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How Abraham Lincoln Used Faith to Overcome Depression

Abraham Lincoln is a powerful mental health hero for me. Whenever I doubt that I can do anything meaningful in this life with a defective brain (and entire nervous system, actually, as well as the hormonal one), I simply pull out Joshua Wolf Shenk’s classic, “Lincoln’s Melancholy: How Depression Challenged a President and Fueled His Greatness.” Or I read the CliffsNotes version: the poignant essay, “Lincoln’s Great Depression” that appeared in The Atlantic in October of 2005.

Every time I pick up pages from either the article or the book, I come away with new insights. This time I was intrigued by Lincoln’s faith — and how he read the Book of Job when he needed redirection.

I’ve excerpted the paragraphs below from the article on Lincoln’s faith, and how he used it to manage his melancholy.

3 Comments to
How Abraham Lincoln Used Faith to Overcome Depression

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  1. Lincoln was at best a Deist and most likely an agnostic. Not to say he didn’t read the bible and draw comfort and/or inspiration from it but it seems ridiculous that Christians always want to place him “on their team” when clearly he was not.

    “I am approached with the most opposite opinions and advice, and that by religious men, who are equally certain that they represent the Divine will. I hope it will not be irreverent for me to say that if it is probable that God would reveal His will to others, on a point so connected with my duty, it might be supposed that He would reveal it directly to me … These are not, however, the days of miracles…. I must study the plain, physical facts of the case, ascertain what is possible, and learn what appears to be wise and right.”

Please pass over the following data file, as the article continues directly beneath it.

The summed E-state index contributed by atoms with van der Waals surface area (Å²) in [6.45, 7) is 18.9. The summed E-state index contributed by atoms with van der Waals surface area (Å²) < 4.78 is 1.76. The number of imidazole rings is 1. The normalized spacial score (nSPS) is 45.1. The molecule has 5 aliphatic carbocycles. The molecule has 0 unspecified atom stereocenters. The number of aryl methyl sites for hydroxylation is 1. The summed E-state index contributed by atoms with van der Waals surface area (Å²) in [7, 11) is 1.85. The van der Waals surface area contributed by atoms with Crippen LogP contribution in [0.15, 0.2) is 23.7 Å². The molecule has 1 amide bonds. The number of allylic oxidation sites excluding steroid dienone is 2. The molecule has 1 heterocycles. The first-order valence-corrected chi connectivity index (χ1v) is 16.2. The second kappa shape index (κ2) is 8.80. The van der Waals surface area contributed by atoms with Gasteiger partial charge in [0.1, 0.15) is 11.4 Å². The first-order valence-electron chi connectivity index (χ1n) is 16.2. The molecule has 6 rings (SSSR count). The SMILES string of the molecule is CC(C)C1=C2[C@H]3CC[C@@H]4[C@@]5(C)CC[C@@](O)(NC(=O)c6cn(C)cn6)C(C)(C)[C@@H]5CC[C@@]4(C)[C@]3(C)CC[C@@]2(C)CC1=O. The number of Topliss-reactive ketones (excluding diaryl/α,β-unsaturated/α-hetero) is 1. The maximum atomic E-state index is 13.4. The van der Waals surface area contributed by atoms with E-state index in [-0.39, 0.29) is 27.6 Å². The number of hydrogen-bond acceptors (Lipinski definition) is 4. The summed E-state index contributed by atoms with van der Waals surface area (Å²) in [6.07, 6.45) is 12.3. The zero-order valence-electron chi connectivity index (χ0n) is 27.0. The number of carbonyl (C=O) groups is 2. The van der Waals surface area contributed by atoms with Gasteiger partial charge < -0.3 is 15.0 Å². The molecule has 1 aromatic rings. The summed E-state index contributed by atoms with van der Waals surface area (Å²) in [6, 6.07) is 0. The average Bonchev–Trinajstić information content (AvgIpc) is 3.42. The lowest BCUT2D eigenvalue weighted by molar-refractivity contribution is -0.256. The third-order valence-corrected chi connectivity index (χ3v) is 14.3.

— Abraham Lincoln, in a speech to an assembly of clergymen regarding the struggles he was having over the Emancipation Proclamation that would soon be issued (1862)

  2. While I would say that Lincoln may have found a brief respite from his depression by reading the Bible, in his case the only complete relief came when he died. No one really treated mental illness then. When you’re intelligent, using your intelligence can help briefly, but with a crushing depression like those he seemed to suffer from, nothing back then could really help.

  3. Reading this brings to mind something that the priest at my church has said on more than one occasion: “our hearts are restless until we meet with God”. It’s a beautiful way of expressing how we can let go of inner conflict and accept God’s will with simplicity and humility.

    I also love the the last quote: “God’s will be done. I am in His hands.” Lovely blog, many thanks.

  4. Is it really the best idea to link to and praise an article that perpetuates the cliche idea of depression being a “gift” that brings genius with it? Especially when you’re called “psych central”? I know far too many people who convince themselves that they are strong enough to “overcome” their depression with their minds. It doesn’t work.

    As Uncle Jubba says, there’s no way that Lincoln was more than an agnostic or a Deist. This article is just an example of the false cause fallacy. Because Lincoln was depressed and was also a genius does not mean that his depression caused his brilliance!



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